2nd 20% ---- 6.4%
3rd 20% ---- 11.4%
4th 20% ---- 19.8%
5th 20% ---- 60.3%

According to, quoting a study by Piketty and Saez, "the top 1% of households received 21.8 percent of all pre-tax income in 2005, more than double what that figure was in the 1970s." (The top one percent's share of total income bottomed out at 8.9 percent in 1976.) This is the greatest concentration of income since 1928, when 23.9 percent of all income went to the richest one percent. (Piketty and Saez).
This 21.8% of the national income exceeded the incomes of 60% of U.S. households.

Somehow Americans have to put people above profits. We have to let wages and income soar for the majority. That will be the solution. Perhaps 30% of our households are suffering economic hardship. Profits derived from work must be shared broadly among all who work, not just among a small minority of owners. This process will be the Justice Revolution.

Ownership has monopoly power to distribute profit according to the ownership claims, even though they are a minority of the group who produce the product. Taking the population of the U.S. as a corporation, 44.7% of all income generated by the U.S. economy in 2006 went to the top 10% of households. (See State of Working America, 2006/2007, p.79) The average income will be $585,438 for the 11.4 million households in the top 10% of households in 2008, given the same rates as 2006. (I am asserting that 44.7% of the national income from a GDP of $14.2 trillion dollars (GDP as of July 31, 2008) will be averaged, evenly divided, among the top ten percent.) The median household income will be near to the $48,200 of 2006, a twelve fold difference.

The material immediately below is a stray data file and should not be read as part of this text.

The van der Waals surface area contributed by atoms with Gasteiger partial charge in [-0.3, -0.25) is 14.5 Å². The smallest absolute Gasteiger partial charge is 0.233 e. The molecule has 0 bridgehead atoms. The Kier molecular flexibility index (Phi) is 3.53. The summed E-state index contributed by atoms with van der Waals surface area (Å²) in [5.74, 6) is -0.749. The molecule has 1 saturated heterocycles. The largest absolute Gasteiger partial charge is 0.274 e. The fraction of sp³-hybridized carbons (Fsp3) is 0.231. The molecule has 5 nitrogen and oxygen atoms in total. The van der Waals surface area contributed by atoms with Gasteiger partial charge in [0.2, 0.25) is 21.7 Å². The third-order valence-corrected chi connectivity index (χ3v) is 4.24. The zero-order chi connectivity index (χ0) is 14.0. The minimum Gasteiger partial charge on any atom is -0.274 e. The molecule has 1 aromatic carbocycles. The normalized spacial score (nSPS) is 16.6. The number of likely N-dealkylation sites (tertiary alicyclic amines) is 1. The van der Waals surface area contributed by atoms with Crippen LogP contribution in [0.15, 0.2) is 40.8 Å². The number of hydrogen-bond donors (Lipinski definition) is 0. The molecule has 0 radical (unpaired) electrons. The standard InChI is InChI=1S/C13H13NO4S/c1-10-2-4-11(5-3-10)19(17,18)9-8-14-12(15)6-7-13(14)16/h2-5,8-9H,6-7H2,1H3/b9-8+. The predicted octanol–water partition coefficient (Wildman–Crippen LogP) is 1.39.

National income is derived from three sources: 64.5% is wages and salaries,; 18.1% is business and capital,; and 17.3% is “other”, mostly pensions and welfare. The top 10% earned on average per household $303,762 in salaries and wages, $188,000 from business and capital sources, and $72,719 in pension income, totaling to $564,461 per household. Of the income derived from business or capital from U.S. corporations 83.4% went the top 10% of American households in 2006.

The U.S. median household income in 2006 was $48.200. (U.S. Census, August 28, 2007, press release) The majority of households derive income from wages and salaries. So to compare, half of households earn less than $48,200 and the top 10% average $564,461, it’s a difference of almost 12 times more, to repeat myself. The ten percent minority also set the wages for 90% of Americans who sell their labor competitively to the group called a corporation. Because of this ownership cum competitive wage system we are impoverishing the majority of workers.